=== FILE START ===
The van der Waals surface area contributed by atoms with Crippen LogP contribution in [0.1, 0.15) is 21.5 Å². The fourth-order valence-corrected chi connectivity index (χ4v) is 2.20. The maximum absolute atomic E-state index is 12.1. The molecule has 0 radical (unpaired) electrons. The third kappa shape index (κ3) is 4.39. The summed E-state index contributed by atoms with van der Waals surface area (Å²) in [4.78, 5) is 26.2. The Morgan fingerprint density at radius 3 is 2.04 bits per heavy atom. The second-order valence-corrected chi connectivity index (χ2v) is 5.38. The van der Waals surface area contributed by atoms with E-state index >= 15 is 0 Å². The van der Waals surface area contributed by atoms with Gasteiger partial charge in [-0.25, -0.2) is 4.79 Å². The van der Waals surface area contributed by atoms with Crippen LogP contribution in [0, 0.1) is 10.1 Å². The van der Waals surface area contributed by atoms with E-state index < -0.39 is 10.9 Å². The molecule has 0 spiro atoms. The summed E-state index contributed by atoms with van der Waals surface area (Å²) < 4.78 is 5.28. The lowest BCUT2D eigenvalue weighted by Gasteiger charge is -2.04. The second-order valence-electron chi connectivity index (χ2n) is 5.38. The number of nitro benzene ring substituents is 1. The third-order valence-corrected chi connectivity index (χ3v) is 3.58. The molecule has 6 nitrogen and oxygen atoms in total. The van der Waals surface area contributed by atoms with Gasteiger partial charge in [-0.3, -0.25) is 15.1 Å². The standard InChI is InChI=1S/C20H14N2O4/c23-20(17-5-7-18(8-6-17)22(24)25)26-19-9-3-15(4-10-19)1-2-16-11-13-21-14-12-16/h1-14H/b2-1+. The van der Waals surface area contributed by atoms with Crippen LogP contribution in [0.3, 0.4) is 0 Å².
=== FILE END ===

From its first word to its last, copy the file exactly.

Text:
The van der Waals surface area contributed by atoms with Crippen LogP contribution in [0.1, 0.15) is 21.5 Å². The fourth-order valence-corrected chi connectivity index (χ4v) is 2.20. The maximum absolute atomic E-state index is 12.1. The molecule has 0 radical (unpaired) electrons. The third kappa shape index (κ3) is 4.39. The summed E-state index contributed by atoms with van der Waals surface area (Å²) in [4.78, 5) is 26.2. The Morgan fingerprint density at radius 3 is 2.04 bits per heavy atom. The second-order valence-corrected chi connectivity index (χ2v) is 5.38. The van der Waals surface area contributed by atoms with E-state index >= 15 is 0 Å². The van der Waals surface area contributed by atoms with Gasteiger partial charge in [-0.25, -0.2) is 4.79 Å². The van der Waals surface area contributed by atoms with Crippen LogP contribution in [0, 0.1) is 10.1 Å². The van der Waals surface area contributed by atoms with E-state index < -0.39 is 10.9 Å². The molecule has 0 spiro atoms. The summed E-state index contributed by atoms with van der Waals surface area (Å²) < 4.78 is 5.28. The lowest BCUT2D eigenvalue weighted by Gasteiger charge is -2.04. The second-order valence-electron chi connectivity index (χ2n) is 5.38. The number of nitro benzene ring substituents is 1. The third-order valence-corrected chi connectivity index (χ3v) is 3.58. The molecule has 6 nitrogen and oxygen atoms in total. The van der Waals surface area contributed by atoms with Gasteiger partial charge in [-0.3, -0.25) is 15.1 Å². The standard InChI is InChI=1S/C20H14N2O4/c23-20(17-5-7-18(8-6-17)22(24)25)26-19-9-3-15(4-10-19)1-2-16-11-13-21-14-12-16/h1-14H/b2-1+. The van der Waals surface area contributed by atoms with Crippen LogP contribution in [0.3, 0.4) is 0 Å².